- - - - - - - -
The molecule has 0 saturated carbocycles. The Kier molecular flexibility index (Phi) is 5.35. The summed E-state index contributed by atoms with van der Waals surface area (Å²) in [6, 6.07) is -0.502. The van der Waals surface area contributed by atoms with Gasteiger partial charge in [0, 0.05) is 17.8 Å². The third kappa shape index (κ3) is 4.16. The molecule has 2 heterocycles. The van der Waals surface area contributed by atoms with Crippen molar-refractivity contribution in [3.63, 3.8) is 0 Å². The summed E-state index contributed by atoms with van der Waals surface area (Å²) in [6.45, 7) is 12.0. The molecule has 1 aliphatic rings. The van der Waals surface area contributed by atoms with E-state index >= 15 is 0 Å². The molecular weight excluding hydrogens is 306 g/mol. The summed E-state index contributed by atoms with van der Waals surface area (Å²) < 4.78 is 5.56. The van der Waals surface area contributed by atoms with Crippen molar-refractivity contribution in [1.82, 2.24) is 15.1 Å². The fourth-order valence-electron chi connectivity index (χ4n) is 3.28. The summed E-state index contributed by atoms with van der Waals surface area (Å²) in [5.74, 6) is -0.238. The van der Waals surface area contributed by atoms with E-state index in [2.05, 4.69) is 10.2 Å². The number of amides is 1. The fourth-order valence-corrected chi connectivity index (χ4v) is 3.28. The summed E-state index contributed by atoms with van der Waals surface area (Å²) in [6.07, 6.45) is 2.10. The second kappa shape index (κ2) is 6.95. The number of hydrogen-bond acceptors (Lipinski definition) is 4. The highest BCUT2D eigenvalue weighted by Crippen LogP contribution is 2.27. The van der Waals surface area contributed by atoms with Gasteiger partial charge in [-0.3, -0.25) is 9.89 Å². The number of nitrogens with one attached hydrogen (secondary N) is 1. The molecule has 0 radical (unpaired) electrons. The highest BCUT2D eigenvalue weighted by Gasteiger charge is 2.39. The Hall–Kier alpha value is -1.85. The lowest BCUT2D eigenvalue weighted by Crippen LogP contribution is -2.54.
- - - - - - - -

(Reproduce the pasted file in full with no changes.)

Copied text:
The molecule has 0 saturated carbocycles. The Kier molecular flexibility index (Phi) is 5.35. The summed E-state index contributed by atoms with van der Waals surface area (Å²) in [6, 6.07) is -0.502. The van der Waals surface area contributed by atoms with Gasteiger partial charge in [0, 0.05) is 17.8 Å². The third kappa shape index (κ3) is 4.16. The molecule has 2 heterocycles. The van der Waals surface area contributed by atoms with Crippen molar-refractivity contribution in [3.63, 3.8) is 0 Å². The summed E-state index contributed by atoms with van der Waals surface area (Å²) in [6.45, 7) is 12.0. The molecule has 1 aliphatic rings. The van der Waals surface area contributed by atoms with E-state index >= 15 is 0 Å². The molecular weight excluding hydrogens is 306 g/mol. The summed E-state index contributed by atoms with van der Waals surface area (Å²) < 4.78 is 5.56. The van der Waals surface area contributed by atoms with Crippen molar-refractivity contribution in [1.82, 2.24) is 15.1 Å². The fourth-order valence-electron chi connectivity index (χ4n) is 3.28. The summed E-state index contributed by atoms with van der Waals surface area (Å²) in [5.74, 6) is -0.238. The van der Waals surface area contributed by atoms with E-state index in [2.05, 4.69) is 10.2 Å². The number of amides is 1. The fourth-order valence-corrected chi connectivity index (χ4v) is 3.28. The summed E-state index contributed by atoms with van der Waals surface area (Å²) in [6.07, 6.45) is 2.10. The second kappa shape index (κ2) is 6.95. The number of hydrogen-bond acceptors (Lipinski definition) is 4. The highest BCUT2D eigenvalue weighted by Crippen LogP contribution is 2.27. The van der Waals surface area contributed by atoms with Gasteiger partial charge in [-0.3, -0.25) is 9.89 Å². The number of nitrogens with one attached hydrogen (secondary N) is 1. The molecule has 0 radical (unpaired) electrons. The highest BCUT2D eigenvalue weighted by Gasteiger charge is 2.39. The Hall–Kier alpha value is -1.85. The lowest BCUT2D eigenvalue weighted by Crippen LogP contribution is -2.54.